“Our paper makes it clear that there are pros and cons of placing reserves in different areas, and that to decide how successful a reserve is, you need to know what your goal is,” he said.

The conclusions of Cinner’s work are consistent with other research showing that marine reserves may fail to produce anticipated benefits, especially when expectations are high. In a 2014 paper in the journal Nature, a research team, led by Graham Edgar of the University of Tasmania and also a coauthor on the new study, reported that 60 percent of 87 marine protected areas (MPAs) analyzed “were not ecologically distinguishable from fished sites.” The most effective reserves analyzed in that study were ones that were larger than 100 square km (39 square miles), older than 10 years, isolated by deep water or sand, and that had well-enforced no-take restrictions.

Another paper published in Nature Communications in 2016 found that even the distance from the nearest seafood market seemed to have more impact on the size and abundance of fish on coral reefs than its protected status.

However, Daniel Pauly, a professor of fisheries at the University of British Columbia, feels some conservationists set the bar too high for what they hope to gain from marine reserves. This can wind up skewing their own opinions of a marine reserve’s success, even when the reserve produces significant gains.

“The expectation we have of marine reserves is immense that they can restore a fully functioning ecosystem, which they can’t,” he said. Returning to “what we had 200 years ago,” he said, is a “crazy expectation.” Rather, success should be gauged by “a more reasonable standard” that uses the ecological health of surrounding areas as a baseline.

“We should be asking if reserves have given us something better than what we’d have if we didn’t have a reserve at all,” he said. “By that measure most reserves can succeed.” Wide-ranging species such as tuna, as well as sea turtles, may experience virtually no benefits from marine reserves, however, he said.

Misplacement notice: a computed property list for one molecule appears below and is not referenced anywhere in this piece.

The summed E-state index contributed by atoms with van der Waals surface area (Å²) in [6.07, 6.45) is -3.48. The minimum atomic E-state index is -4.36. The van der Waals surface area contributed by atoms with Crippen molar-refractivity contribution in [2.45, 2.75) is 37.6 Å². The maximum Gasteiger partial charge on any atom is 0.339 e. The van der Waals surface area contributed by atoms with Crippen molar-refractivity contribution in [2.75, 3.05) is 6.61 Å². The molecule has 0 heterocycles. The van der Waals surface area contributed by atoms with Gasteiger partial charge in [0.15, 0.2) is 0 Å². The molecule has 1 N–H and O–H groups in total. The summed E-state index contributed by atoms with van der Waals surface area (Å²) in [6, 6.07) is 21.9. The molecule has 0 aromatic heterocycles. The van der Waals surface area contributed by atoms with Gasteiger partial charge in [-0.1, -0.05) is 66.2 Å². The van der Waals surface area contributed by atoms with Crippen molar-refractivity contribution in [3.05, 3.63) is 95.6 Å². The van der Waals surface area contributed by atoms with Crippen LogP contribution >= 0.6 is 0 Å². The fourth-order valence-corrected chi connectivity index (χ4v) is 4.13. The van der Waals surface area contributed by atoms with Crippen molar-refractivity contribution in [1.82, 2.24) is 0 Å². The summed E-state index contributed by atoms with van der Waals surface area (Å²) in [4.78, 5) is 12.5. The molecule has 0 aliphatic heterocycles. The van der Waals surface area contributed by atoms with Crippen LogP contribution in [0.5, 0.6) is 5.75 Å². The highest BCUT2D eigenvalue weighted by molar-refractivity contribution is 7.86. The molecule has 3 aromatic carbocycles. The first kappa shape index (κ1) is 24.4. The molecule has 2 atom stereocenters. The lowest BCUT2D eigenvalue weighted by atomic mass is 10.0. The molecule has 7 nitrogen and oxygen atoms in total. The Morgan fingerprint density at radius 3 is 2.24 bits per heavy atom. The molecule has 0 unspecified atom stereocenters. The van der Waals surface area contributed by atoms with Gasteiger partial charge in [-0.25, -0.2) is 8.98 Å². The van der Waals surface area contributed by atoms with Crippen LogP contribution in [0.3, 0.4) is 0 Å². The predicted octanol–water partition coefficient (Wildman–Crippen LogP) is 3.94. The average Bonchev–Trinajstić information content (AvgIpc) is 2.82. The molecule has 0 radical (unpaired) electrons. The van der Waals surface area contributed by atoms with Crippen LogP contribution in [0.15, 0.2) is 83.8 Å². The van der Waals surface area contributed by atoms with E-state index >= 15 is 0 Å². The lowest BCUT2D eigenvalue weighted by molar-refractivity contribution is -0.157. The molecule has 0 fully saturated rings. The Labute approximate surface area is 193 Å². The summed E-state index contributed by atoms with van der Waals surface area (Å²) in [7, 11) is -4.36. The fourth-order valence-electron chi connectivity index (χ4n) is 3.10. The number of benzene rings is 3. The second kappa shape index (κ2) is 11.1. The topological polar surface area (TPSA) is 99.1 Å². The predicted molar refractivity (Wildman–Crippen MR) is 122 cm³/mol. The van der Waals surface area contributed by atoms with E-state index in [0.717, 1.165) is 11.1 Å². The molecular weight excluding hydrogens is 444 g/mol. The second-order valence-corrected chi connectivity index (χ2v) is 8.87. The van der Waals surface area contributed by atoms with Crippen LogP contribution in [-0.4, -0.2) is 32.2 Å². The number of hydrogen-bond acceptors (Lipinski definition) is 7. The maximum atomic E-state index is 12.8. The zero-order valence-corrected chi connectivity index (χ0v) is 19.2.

A limitation of the study’s ability to draw broad conclusions is that it looked only at coral reefs. Mark Carr, a marine biologist at the University of California, Santa Cruz, said it isn’t clear if the results would have been similar in temperate regions. Marine reserves in tropical nations may often be relatively ineffective because of how intensively the surrounding areas may be fished, he noted.

Regal angelfish in the Federated States of Micronesia. (Dr. Dwayne Meadows, NOAA/NMFS/OPR)

“They went to a lot of developing countries where they’re fishing the hell out of the place, and that can really diminish the performance of a marine reserve,” he said. He noted that in many developing nations “there is no fishing management at all, and that’s just unheard of now in most temperate countries.

“Also, the reserves in these tropical countries aren’t set up in any kind of network, which we’ve found is really important,” Carr added.

For instance, California created a system of reserves, which he called “the posterchild for effectively designed marine protected areas.” The reserves were spaced strategically to create a network that now protects about 18 percent of coastal waters. That is on top of effective fisheries management. Populations of fish that were considered overfished 20 years ago such as lingcod and many rockfish are now recovered and abundant, thanks largely to temporary fishing closures and restrictions on harvest.

“You can’t just manage MPAs in a vacuum, and you can’t have fishery management in a vacuum,” Carr said.